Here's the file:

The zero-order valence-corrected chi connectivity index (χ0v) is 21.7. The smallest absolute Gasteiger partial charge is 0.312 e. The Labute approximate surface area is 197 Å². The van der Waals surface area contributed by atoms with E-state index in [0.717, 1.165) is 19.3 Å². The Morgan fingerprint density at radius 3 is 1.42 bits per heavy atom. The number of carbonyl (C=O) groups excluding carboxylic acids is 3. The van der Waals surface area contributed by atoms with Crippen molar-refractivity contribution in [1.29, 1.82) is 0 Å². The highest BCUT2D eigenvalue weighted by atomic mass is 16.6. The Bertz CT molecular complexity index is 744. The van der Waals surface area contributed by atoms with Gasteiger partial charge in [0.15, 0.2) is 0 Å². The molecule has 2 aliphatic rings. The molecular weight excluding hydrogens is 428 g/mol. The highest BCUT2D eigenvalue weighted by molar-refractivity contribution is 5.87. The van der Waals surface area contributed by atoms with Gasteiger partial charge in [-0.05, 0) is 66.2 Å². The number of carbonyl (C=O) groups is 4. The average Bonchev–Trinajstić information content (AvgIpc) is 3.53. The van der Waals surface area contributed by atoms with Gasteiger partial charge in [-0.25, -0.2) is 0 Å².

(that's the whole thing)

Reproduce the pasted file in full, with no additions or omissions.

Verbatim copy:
The zero-order valence-corrected chi connectivity index (χ0v) is 21.7. The smallest absolute Gasteiger partial charge is 0.312 e. The Labute approximate surface area is 197 Å². The van der Waals surface area contributed by atoms with E-state index in [0.717, 1.165) is 19.3 Å². The Morgan fingerprint density at radius 3 is 1.42 bits per heavy atom. The number of carbonyl (C=O) groups excluding carboxylic acids is 3. The van der Waals surface area contributed by atoms with Crippen molar-refractivity contribution in [1.29, 1.82) is 0 Å². The highest BCUT2D eigenvalue weighted by atomic mass is 16.6. The Bertz CT molecular complexity index is 744. The van der Waals surface area contributed by atoms with Gasteiger partial charge in [0.15, 0.2) is 0 Å². The molecule has 2 aliphatic rings. The molecular weight excluding hydrogens is 428 g/mol. The highest BCUT2D eigenvalue weighted by molar-refractivity contribution is 5.87. The van der Waals surface area contributed by atoms with Gasteiger partial charge in [-0.05, 0) is 66.2 Å². The number of carbonyl (C=O) groups is 4. The average Bonchev–Trinajstić information content (AvgIpc) is 3.53. The van der Waals surface area contributed by atoms with Gasteiger partial charge in [-0.25, -0.2) is 0 Å².